Square sandwiches?! But I wanted triangles! Even when you always cut them into squares, how could you do such a thing? Tantrums swing between being a bit understandable to downright ridiculous, but regardless of that, the ‘I want it and I want it now’ eruption is still going to hit you with full force every time. You’re not a mind-reader though, so just remember it’s not your fault and you couldn’t predict their behaviour before it happened. What you can do is get to know your kid’s reactions and wise up to how they might behave in similar situations. Are they stubborn or easy-going? While easy-going might get you off a bit more lightly, don’t expect them not to throw tantrums: everybody goes through the terrible twos.
Is there a storm brewing?
The first time it happens, it’ll come out of nowhere. You’ll be enjoying your day and ‘bam!’, it’ll feel like the world is ending. For the first few occasions, you still will not know what’s hit you. They were playing so calmly… how could that just happen? Next time, you’ll get a bit more savvy. Yes, they were playing with building blocks but it then started the light tapping on the floor, which slowly turned into banging…. then 10 seconds later the whole tub of blocks were thrown across the room. Shut them down early, if you can.
Your immediate reaction matters
It’s horrible to watch your toddler being upset, we know. And it’s made even worse by the fact they can’t communicate what’s getting to them so much. While kicking and screaming just like your child may sound satisfying, it will not get anyone anywhere and it’ll make them think that’s a reasonable reaction.
- Learn the art of distraction: ‘Look! There’s a cat!” (Cats move quickly, right?)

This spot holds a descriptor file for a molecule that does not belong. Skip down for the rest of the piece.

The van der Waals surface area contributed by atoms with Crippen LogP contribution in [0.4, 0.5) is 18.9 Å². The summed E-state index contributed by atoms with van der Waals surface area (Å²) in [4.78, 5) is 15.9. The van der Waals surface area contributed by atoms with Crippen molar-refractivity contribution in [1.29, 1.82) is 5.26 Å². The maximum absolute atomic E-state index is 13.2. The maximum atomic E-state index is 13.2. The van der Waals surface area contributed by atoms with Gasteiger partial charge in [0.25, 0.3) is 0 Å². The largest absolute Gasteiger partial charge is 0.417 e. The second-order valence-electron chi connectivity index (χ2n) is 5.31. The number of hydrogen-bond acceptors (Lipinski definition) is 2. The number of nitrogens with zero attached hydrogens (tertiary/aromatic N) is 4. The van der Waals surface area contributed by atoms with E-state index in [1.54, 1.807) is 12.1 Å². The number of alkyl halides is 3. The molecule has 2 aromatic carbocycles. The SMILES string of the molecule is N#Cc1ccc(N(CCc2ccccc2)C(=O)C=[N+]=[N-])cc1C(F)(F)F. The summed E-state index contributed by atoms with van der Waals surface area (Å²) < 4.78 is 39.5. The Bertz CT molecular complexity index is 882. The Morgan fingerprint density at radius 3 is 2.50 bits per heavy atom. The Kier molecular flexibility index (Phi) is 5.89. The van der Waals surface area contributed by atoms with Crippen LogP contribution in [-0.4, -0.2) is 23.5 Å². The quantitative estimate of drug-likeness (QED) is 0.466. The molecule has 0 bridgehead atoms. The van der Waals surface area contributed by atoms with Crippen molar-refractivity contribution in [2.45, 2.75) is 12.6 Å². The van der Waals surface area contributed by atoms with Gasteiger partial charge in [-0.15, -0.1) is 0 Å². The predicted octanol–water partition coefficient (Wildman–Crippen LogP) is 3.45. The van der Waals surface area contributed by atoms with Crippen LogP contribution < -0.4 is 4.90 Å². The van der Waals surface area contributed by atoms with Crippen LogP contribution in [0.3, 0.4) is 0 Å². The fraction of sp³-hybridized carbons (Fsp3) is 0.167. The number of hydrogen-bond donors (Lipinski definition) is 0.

- Tell them what you want, rather than what you don’t
- Finally, if you’ve said ‘no’ to something, don’t change your mind to stop them screaming, as tempting as that can be
Do some sleuthing
“Dad, you were in the room at 11.04am eating a banana, right around the very time of the tantrum. Suspicious, don’t you think?” Figuring out the source of the tantrum will help you find the solution. Who was in the room? Who wasn’t? Yes, the bricks might have fallen over at the same moment but the envy of seeing someone eating was more likely is issue.
Reduce the odds of a future tantrum
This can happen anytime, not just after the meltdown moment
- If you’re angry that your friend let you down or sad that you missed your TV show, tell your kid about it. If they get why you’re unhappy, that’s a step to understanding themselves
- Let them feel like they’re in control. “Teeth clean or toilet first?” Both need to be done but giving the option makes them think they’re running the show
- Let other adults know how you react. You’re all in it together, so you need to shut these things down in the same ways
Know what to do next time
You might be able to prevent it, but then again, you might not. The terrible twos happen. You’ll put your ace parenting knowledge into practice and come out of the other side. It might be in a year’s time, but it’ll feel good, we promise.